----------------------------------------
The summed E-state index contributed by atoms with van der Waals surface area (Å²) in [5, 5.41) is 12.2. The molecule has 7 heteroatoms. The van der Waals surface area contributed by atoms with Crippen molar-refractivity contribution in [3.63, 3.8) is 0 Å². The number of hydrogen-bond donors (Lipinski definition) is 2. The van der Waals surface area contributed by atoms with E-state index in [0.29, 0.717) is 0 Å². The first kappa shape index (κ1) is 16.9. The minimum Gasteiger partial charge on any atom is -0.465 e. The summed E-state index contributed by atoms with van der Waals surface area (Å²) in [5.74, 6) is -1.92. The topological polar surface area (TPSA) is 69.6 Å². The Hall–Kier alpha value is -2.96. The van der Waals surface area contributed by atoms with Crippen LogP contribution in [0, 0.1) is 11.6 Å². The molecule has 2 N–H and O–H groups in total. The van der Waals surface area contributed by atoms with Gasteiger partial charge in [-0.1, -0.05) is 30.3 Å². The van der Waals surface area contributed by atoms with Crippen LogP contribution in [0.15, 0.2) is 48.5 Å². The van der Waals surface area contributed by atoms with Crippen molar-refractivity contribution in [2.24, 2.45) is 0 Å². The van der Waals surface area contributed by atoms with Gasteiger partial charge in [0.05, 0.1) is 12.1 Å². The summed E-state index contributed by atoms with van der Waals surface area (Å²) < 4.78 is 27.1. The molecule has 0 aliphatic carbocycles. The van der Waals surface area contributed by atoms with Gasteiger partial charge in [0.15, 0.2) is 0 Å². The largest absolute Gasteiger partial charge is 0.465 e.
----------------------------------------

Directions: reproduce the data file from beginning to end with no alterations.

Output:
The summed E-state index contributed by atoms with van der Waals surface area (Å²) in [5, 5.41) is 12.2. The molecule has 7 heteroatoms. The van der Waals surface area contributed by atoms with Crippen molar-refractivity contribution in [3.63, 3.8) is 0 Å². The number of hydrogen-bond donors (Lipinski definition) is 2. The van der Waals surface area contributed by atoms with E-state index in [0.29, 0.717) is 0 Å². The first kappa shape index (κ1) is 16.9. The minimum Gasteiger partial charge on any atom is -0.465 e. The summed E-state index contributed by atoms with van der Waals surface area (Å²) in [5.74, 6) is -1.92. The topological polar surface area (TPSA) is 69.6 Å². The Hall–Kier alpha value is -2.96. The van der Waals surface area contributed by atoms with Crippen LogP contribution in [0, 0.1) is 11.6 Å². The molecule has 2 N–H and O–H groups in total. The van der Waals surface area contributed by atoms with Gasteiger partial charge in [-0.1, -0.05) is 30.3 Å². The van der Waals surface area contributed by atoms with Crippen LogP contribution in [0.15, 0.2) is 48.5 Å². The van der Waals surface area contributed by atoms with Crippen molar-refractivity contribution in [2.24, 2.45) is 0 Å². The van der Waals surface area contributed by atoms with Gasteiger partial charge in [0.05, 0.1) is 12.1 Å². The summed E-state index contributed by atoms with van der Waals surface area (Å²) < 4.78 is 27.1. The molecule has 0 aliphatic carbocycles. The van der Waals surface area contributed by atoms with Gasteiger partial charge in [0.15, 0.2) is 0 Å². The largest absolute Gasteiger partial charge is 0.465 e.